In a Troubled Time, Mexicans Turn to the Virgin of Guadalupe
Saturday, December 13, 2008
MEXICO CITY, Dec. 12 -- The pilgrims walked for miles, some for days, carrying framed portraits of the Virgin of Guadalupe roped to their backs, a parade of movable shrines dressed in paper flowers and plastic tinsel.
In all, more than 5 million of the faithful converged at the Basilica of Our Lady of Guadalupe on Friday to give thanks for the everyday miracles of good health or a decent job, and to pray for divine help in the year to come, as Mexico shudders from the violence of a vicious drug war and global economic turmoil.
The Virgin of Guadalupe is the supreme icon and mother of the Catholic Church in Mexico, and she is adored by many other Latinos as the "Empress of the Americas," a beneficent figure of solace and support, especially in times of trouble, when her devotees say she is needed most. Like right now.
"I pray for Mexico and the people like me who must live in fear of criminals," said Elias Martínez, who fixes tires at a roadside shop on the highway to Puebla and says this pilgrimage, his sixth, calms his fears of the future. "I see these criminals every day," Martínez said. "They are the ones with new cars."
On the eve of the feast of the Virgin of Guadalupe, Mexico City's Cardinal Norberto Rivera Carrera asked the faithful to pray for an end to "the wave of violence that has destabilized Mexico." Mexico's attorney general reported last week that 5,376 people had been killed this year in the war among drug traffickers and police, double the number of slayings involving organized crime last year.
In his message, the leader of Mexico City's Catholics asked his flock to pray especially for the soul of Silvia Vargas, one of the thousands of people kidnapped in Mexico in recent years. Vargas, the 19-year-old daughter of a wealthy sports official, was abducted on her way to classes last year. Her body was found last weekend, buried under a patio in a house south of the city. DNA results confirming her identity were announced Thursday night.
An English-language newspaper in Mexico City, the News, found two police officers from the town of Chalco who carried a lacquered wood etching of the Virgin to ask for her protection. "We put our lives in danger every day," Edgar Avelino Escorcia told the News.
A group of police officers from the state of Nuevo Leon prayed at a special Mass at the basilica in Monterrey on Wednesday. The officers asked for protection against organized crime and brought offerings to honor their fallen colleagues. More than 500 police officers have been killed this year nationwide.
An assembly-line worker from Ciudad Juarez told the newspaper La Jornada that she came to ask the Virgin to solve the murders of hundreds of women in her city on the U.S. border.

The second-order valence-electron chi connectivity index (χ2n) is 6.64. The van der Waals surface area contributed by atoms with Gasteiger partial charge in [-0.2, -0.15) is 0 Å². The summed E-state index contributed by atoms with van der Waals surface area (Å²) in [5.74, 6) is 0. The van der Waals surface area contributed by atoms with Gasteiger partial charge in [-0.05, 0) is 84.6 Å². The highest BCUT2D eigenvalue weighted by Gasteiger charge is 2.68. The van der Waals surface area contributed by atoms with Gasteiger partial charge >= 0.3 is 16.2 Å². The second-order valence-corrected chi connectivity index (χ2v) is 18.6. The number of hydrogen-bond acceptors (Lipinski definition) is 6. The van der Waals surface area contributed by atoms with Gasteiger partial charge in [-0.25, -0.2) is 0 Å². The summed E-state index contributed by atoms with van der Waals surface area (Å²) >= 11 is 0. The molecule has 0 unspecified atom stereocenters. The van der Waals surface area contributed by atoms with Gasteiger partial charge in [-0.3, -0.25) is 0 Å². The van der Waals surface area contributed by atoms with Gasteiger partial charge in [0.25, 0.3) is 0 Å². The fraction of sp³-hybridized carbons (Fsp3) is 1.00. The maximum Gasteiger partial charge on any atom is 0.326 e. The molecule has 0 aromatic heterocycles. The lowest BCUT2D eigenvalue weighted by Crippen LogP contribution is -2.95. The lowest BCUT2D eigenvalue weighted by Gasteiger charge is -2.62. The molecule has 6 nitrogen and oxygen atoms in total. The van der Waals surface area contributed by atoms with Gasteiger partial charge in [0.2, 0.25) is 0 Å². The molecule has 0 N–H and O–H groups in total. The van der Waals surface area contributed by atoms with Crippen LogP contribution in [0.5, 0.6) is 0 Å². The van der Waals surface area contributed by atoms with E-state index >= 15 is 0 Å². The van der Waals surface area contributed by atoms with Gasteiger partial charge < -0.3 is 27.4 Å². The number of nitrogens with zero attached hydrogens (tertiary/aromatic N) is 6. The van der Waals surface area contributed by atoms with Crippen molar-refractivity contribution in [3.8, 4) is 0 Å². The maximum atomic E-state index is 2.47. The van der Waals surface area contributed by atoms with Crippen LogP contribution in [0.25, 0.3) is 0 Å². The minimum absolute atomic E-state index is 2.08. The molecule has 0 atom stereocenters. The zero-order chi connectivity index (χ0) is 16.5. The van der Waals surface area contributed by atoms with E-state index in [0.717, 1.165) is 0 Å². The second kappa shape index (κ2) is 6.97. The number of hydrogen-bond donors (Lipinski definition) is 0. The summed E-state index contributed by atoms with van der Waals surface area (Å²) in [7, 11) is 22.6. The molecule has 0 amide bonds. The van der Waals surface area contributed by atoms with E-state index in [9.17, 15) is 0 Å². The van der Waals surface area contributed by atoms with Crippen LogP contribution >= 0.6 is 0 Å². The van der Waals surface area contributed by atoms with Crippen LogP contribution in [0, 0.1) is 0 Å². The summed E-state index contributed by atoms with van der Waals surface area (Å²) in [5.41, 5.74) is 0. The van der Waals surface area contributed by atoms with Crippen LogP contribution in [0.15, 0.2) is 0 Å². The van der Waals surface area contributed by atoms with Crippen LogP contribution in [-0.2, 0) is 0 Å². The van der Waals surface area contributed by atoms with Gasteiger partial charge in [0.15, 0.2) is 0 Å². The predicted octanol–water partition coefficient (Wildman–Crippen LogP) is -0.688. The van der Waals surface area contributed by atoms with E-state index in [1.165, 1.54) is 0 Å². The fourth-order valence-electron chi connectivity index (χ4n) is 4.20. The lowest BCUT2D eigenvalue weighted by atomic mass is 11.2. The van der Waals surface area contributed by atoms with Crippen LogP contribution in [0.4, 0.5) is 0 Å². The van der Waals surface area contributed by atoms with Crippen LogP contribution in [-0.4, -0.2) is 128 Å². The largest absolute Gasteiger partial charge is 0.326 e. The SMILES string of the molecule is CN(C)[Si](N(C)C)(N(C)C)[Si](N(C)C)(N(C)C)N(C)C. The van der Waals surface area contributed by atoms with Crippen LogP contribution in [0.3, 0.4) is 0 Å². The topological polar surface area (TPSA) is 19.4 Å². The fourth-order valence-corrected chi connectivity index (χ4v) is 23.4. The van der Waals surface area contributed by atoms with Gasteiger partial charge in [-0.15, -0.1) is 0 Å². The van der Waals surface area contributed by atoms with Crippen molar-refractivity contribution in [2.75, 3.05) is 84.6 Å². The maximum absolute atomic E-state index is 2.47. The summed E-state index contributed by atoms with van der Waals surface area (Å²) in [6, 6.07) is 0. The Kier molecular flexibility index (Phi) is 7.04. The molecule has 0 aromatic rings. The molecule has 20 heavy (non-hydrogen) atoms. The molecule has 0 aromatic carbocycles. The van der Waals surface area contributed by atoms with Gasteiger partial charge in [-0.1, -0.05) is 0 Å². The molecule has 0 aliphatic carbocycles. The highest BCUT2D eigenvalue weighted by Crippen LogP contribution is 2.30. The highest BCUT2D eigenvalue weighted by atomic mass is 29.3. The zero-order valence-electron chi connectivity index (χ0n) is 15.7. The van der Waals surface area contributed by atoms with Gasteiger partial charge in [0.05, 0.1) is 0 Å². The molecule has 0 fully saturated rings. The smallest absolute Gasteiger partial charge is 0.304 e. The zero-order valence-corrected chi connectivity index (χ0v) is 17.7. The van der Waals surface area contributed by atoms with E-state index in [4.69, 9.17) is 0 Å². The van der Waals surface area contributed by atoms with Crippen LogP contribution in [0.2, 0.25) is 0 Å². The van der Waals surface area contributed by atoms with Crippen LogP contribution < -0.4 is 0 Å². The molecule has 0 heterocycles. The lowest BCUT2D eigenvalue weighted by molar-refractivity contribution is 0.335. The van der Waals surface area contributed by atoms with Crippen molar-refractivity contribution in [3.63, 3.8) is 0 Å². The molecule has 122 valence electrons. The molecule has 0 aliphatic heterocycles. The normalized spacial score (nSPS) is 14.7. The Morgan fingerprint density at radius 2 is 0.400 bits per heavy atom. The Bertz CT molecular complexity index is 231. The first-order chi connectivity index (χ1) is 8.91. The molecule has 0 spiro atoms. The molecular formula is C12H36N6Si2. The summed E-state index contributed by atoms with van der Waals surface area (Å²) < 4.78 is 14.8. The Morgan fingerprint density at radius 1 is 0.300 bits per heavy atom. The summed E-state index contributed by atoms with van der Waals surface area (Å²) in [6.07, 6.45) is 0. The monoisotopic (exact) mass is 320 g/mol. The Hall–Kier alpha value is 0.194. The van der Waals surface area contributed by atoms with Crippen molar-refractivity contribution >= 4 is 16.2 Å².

To make their pilgrimage, hundreds of thousands of people pedaled bicycles into Mexico City, one of the largest cities on Earth, and the usually chaotic streets became hushed, out of respect. Volunteers lined the avenues, offering pilgrims free cups of coffee and pieces of bread.
The atmosphere around the basilica was calm and quiet, despite the millions of visitors. At night, many pilgrims slept wrapped in blankets along the curbs. Dressed in jeans, sneakers and T-shirts of the Virgin, and draped in flags and shawls with her image, those in the crowd were mostly young and working class.
On Dec. 9, 1531, the Virgin of Guadalupe appeared in a vision to an Indian peasant, Juan Diego Cuauhtlatoatzin, on a hill north of the ruined Aztec capital, where the basilica stands today. According to accounts, the apparition spoke to Juan Diego in Nahuatl, an Indian language still used in parts of Mexico. When the Spanish bishop asked for proof of the encounter, Juan Diego gathered roses on the hill. As he presented them to the bishop, the image of the Virgin miraculously appeared on his tilma, a kind of traditional cloak fastened at the shoulder with a knot.
The novelist Carlos Fuentes said, "You cannot truly be considered a Mexican unless you believe in the Virgin of Guadalupe."
Nobel laureate Octavio Paz wrote that if the macho in Mexican society is represented by the conquistador, then the Virgin "is the consolation of the poor, the shield of the weak, the help of the oppressed."
At a time when the tremors of global recession are spreading from the United States to Mexico, where workers in assembly plants and farm fields provide auto parts and winter tomatoes for American consumption, many of the people who stood in line for hours to enter the basilica said they would ask the Virgin of Guadalupe to watch over their wallets and keep them filled with pesos, even these weaker pesos.
"It is never easy here in Mexico, but it is harder now to find work that feeds our families," said Miguel Ortega, who sells used clothes in a market in Morelia. He took a bus and rode a borrowed bicycle, a poster of the Virgin of Guadalupe strapped to the handlebars, to complete his pilgrimage, his fourth such trip in a decade. His legs trembled from the effort.
"I will thank the Virgin for all I have," Ortega said, "and then ask for a little bit more."